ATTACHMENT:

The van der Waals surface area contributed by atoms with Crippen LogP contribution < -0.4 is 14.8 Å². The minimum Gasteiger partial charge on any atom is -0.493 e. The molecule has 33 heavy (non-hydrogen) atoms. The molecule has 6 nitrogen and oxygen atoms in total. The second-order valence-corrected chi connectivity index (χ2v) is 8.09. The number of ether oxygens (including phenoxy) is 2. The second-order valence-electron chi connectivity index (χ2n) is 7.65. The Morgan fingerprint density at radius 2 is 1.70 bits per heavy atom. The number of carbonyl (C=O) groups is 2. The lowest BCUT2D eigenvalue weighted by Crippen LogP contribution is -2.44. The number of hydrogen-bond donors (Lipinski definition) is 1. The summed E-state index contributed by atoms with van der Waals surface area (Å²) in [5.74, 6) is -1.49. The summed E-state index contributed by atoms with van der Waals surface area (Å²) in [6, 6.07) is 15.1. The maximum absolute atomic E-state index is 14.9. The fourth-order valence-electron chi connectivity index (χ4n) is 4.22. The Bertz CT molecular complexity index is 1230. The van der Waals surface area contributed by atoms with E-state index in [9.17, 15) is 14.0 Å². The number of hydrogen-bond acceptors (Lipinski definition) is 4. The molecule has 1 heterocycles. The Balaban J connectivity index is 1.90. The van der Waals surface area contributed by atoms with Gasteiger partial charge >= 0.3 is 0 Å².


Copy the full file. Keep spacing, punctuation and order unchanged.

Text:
The van der Waals surface area contributed by atoms with Crippen LogP contribution < -0.4 is 14.8 Å². The minimum Gasteiger partial charge on any atom is -0.493 e. The molecule has 33 heavy (non-hydrogen) atoms. The molecule has 6 nitrogen and oxygen atoms in total. The second-order valence-corrected chi connectivity index (χ2v) is 8.09. The number of ether oxygens (including phenoxy) is 2. The second-order valence-electron chi connectivity index (χ2n) is 7.65. The Morgan fingerprint density at radius 2 is 1.70 bits per heavy atom. The number of carbonyl (C=O) groups is 2. The lowest BCUT2D eigenvalue weighted by Crippen LogP contribution is -2.44. The number of hydrogen-bond donors (Lipinski definition) is 1. The summed E-state index contributed by atoms with van der Waals surface area (Å²) in [5.74, 6) is -1.49. The summed E-state index contributed by atoms with van der Waals surface area (Å²) in [6, 6.07) is 15.1. The maximum absolute atomic E-state index is 14.9. The fourth-order valence-electron chi connectivity index (χ4n) is 4.22. The Bertz CT molecular complexity index is 1230. The van der Waals surface area contributed by atoms with E-state index in [9.17, 15) is 14.0 Å². The number of hydrogen-bond acceptors (Lipinski definition) is 4. The molecule has 1 heterocycles. The Balaban J connectivity index is 1.90. The van der Waals surface area contributed by atoms with Gasteiger partial charge >= 0.3 is 0 Å².